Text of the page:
Tennessee spring football preview: Hope in Year 2 under Pruitt

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KNOXVILLE, Tenn. -- Those who know Jeremy Pruitt best describe him as a bull in a china shop. It's the way he coaches, the way he recruits, the way he goes about his daily grind.

Given Tennessee's struggles over the past decade, the Volunteers probably needed a dose of Pruitt's in-your-face, old-school approach, and there were flashes of progress in 2018 in his debut season on Rocky Top. The Vols upset nationally ranked Auburn on the road and also knocked off a ranked Kentucky squad at home, but finished the season with a whimper with back-to-back lopsided losses to Missouri and Vanderbilt.

The end result was all too familiar to Tennessee fans -- a seventh losing season in the past 11.

But as Pruitt enters Year 2, the Vols return several key contributors from last season, and even more important, there's a genuine feeling inside the Tennessee football complex that some of the gains this offseason are indicative of what's to come on the field.

Pruitt hired away veteran offensive coordinator Jim Chaney from Georgia and went into the NFL ranks to get Derrick Ansley as the Vols' defensive coordinator after Pruitt called defensive plays in 2018. In addition, former Tennessee national championship quarterback Tee Martin, previously USC's offensive coordinator before being fired, is back at his alma mater as assistant head coach and receivers coach, and the Vols signed a pair of five-star offensive-tackle prospects in the 2019 class, including early enrollee Wanya Morris.

The schedule is a little more forgiving in 2019, with seven of the first nine games at home, meaning a postseason appearance is more than a reasonable expectation for the Vols in their second season under Pruitt.

2018 record: 5-7 (2-6 SEC)

Spring practice starts: March 7

Spring game: April 13 at 6 p.m. ET; televised by the SEC Network

Biggest question of the spring: Line of scrimmage

The Vols lost Kyle Phillips, Alexis Johnson and Shy Tuttle, all of whom played a ton of snaps on the defensive line in 2018. This is a key spring for Emmit Gooden to assert himself in the middle of the defensive line and be a consistent performer after coming over from junior college a year ago. John Mincey and Matthew Butler will also get every chance to show what they can do up front defensively. There are question marks on the offensive line, too. Trey Smith's status after a recurrence of blood clots last year remains unclear, and starting tackle Drew Richmond elected to transfer. The Vols do get Brandon Kennedy back at center after he missed last season with an injury. Marcus Tatum has bulked up to 300 pounds, which should help his cause at tackle.

Strength heading into the spring: Returning skill players

It's always nice to return your starting quarterback and all of your top running backs and receivers, and that's what the Vols do in 2019. This will be Jarrett Guarantano's third season as the starting quarterback, and he will be surrounded by running backs Ty Chandler and Tim Jordan, who combined for 1,152 rushing yards last season, as well as the Vols' top three receivers from a year ago: Marquez Callaway, Josh Palmer and Jauan Jennings. All three averaged more than 14 yards per catch. And on defense, Tennessee returns the bulk of its secondary, including a pair of cornerbacks -- Bryce Thompson and Alontae Taylor -- who both started last season as true freshmen. Thompson intercepted three passes and earned Freshman All-America honors.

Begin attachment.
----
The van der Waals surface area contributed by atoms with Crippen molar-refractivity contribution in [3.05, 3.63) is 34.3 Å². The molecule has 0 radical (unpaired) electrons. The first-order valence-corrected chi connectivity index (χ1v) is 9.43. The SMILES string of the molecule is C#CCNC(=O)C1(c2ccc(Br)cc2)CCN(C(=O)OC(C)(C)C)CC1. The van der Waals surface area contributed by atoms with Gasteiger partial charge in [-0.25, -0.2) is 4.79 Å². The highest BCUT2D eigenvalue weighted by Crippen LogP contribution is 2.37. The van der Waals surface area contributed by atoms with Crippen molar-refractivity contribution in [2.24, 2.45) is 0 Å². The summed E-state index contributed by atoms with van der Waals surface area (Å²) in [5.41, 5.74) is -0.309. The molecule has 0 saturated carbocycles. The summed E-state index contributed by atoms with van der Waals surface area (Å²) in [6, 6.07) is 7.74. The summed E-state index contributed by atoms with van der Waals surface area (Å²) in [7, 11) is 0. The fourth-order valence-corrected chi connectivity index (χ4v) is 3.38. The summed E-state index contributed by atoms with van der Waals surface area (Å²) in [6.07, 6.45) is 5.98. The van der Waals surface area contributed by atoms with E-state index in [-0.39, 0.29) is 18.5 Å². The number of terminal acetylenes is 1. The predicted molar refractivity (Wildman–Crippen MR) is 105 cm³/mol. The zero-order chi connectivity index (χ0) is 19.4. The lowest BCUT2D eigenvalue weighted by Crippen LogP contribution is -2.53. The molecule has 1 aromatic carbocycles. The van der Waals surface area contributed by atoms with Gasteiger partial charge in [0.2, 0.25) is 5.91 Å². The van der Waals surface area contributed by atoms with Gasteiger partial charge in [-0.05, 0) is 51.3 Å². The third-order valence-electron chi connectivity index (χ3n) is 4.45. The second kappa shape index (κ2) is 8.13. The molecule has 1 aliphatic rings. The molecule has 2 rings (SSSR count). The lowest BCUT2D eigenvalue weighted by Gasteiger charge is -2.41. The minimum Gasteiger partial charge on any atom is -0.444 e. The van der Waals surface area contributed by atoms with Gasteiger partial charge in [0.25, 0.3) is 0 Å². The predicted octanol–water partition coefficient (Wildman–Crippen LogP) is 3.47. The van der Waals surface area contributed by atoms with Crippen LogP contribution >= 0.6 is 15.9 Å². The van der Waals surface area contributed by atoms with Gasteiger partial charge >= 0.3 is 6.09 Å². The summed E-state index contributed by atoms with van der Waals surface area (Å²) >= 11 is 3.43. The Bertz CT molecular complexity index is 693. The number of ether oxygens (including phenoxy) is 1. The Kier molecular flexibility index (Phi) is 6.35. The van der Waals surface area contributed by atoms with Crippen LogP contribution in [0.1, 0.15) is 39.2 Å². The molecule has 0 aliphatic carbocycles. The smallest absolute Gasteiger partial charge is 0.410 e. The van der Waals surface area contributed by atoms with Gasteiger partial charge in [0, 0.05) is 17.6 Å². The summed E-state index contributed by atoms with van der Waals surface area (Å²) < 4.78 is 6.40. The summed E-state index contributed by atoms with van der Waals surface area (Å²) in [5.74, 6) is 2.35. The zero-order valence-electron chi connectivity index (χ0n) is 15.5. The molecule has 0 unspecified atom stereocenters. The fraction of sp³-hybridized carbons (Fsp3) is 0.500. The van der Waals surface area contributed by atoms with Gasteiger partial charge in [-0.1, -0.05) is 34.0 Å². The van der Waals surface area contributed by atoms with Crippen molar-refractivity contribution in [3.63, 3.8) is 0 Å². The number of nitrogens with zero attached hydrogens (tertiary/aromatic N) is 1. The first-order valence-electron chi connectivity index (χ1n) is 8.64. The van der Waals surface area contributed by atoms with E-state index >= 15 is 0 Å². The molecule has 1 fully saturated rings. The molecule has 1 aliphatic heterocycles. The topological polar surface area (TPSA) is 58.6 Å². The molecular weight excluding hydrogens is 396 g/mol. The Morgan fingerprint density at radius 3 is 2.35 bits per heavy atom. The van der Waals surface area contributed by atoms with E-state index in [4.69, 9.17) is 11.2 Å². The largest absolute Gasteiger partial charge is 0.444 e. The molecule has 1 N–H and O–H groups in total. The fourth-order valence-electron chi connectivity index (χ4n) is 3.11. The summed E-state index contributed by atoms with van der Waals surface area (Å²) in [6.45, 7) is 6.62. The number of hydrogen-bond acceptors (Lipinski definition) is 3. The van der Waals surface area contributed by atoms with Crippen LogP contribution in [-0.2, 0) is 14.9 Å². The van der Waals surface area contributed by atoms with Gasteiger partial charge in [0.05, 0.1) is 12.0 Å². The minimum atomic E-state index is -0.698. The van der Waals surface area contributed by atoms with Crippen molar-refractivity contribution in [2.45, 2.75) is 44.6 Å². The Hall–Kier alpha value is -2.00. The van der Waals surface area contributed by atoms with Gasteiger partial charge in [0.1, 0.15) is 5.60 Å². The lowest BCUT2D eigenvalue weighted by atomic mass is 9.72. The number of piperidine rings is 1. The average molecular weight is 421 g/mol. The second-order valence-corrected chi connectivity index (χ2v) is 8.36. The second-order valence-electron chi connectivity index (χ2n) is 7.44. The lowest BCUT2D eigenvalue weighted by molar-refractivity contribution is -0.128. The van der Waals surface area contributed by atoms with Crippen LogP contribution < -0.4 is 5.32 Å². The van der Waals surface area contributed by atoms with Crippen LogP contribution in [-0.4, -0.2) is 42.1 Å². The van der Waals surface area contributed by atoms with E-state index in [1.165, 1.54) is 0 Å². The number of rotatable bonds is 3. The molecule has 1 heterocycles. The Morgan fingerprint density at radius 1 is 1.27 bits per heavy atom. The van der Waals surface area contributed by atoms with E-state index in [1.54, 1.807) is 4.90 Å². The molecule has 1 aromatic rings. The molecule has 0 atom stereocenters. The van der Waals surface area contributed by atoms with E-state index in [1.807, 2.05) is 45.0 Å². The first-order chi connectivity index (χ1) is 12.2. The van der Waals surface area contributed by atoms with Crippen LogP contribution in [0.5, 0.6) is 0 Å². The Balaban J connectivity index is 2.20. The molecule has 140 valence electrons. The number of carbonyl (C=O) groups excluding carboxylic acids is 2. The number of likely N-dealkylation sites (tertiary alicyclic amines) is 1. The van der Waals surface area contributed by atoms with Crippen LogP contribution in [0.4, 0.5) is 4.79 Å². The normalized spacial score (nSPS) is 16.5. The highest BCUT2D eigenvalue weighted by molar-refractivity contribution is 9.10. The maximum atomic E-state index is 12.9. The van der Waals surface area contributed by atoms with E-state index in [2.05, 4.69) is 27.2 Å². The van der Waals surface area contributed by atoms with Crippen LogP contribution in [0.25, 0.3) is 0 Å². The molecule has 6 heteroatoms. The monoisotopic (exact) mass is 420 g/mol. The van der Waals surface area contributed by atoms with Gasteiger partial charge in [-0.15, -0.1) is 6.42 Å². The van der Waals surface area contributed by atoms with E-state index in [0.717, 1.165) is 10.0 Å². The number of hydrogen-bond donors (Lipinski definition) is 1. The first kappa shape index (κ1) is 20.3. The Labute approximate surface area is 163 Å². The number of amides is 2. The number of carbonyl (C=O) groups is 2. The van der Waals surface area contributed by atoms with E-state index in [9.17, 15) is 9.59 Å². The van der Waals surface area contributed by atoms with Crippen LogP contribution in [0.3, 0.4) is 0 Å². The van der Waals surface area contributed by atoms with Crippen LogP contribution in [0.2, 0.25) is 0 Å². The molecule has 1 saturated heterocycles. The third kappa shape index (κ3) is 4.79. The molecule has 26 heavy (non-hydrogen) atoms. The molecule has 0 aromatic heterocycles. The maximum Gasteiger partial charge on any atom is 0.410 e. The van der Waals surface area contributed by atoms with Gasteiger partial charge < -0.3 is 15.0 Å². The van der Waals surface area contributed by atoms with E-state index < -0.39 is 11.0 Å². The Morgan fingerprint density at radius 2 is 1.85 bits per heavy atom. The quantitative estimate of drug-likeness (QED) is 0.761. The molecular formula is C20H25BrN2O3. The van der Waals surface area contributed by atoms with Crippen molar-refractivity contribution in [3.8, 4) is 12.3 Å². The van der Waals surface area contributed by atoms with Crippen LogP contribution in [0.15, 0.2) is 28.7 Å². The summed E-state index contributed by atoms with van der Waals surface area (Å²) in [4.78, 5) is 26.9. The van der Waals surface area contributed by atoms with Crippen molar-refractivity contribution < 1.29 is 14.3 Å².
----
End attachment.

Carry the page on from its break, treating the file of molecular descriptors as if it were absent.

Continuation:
Spring storyline to watch: Coaching staff makeover

Chaney steps in for Tyson Helton as offensive coordinator and has a proven track record when it comes to developing quarterbacks. Everybody knows about his work with Drew Brees at Purdue, but Chaney was also instrumental in Jonathan Crompton's improvement his final season at Tennessee, turned Nathan Peterman into an NFL draft pick when Chaney was at Pittsburgh and got Jake Fromm ready to play as a true freshman at Georgia. Martin will take over as receivers coach with David Johnson moving to running backs. Chris Weinke will move from running backs to quarterbacks. And on defense, with Ansley taking over as coordinator, Kevin Sherrer will shift to special-teams coordinator. One of the biggest recruits of the offseason for Pruitt was keeping head strength coach Craig Fitzgerald after his alma mater, Maryland, made a hard run at him. With Fitzgerald returning, that means this will be the first time in five years that Tennessee has had the same strength coach in back-to-back years.

Instant-impact addition: Of the two five-star offensive-tackle prospects the Vols landed in the 2019 class, only Morris will be on campus this spring. Darnell Wright doesn't arrive until the summer. Morris has the size and tools to be a starter right away, and all of the reps he receives this spring should make him that much more equipped. The Vols were in desperate need of linebackers who could make plays in space, and early enrollee Quavaris Crouch would seem to fit that bill with his blend of speed and physicality. Crouch was a running back in high school, but the Vols recruited him as a linebacker.

2019 game to get excited about now: Sept. 21 at Florida

The truth is there hasn't been a lot to get excited about from the Tennessee perspective over the past decade or so when it comes to the Florida "rivalry." The Gators have won 13 of the past 14 games in the series, and the Vols last won at the Swamp in 2003, when Ron Zook was running the show in Gainesville. Despite Florida's stranglehold in this series, it's still the game that sets the tone for Tennessee in September and one that could propel the Vols to a big season with a victory, especially with an open date the following week and then Georgia coming to town Oct. 5.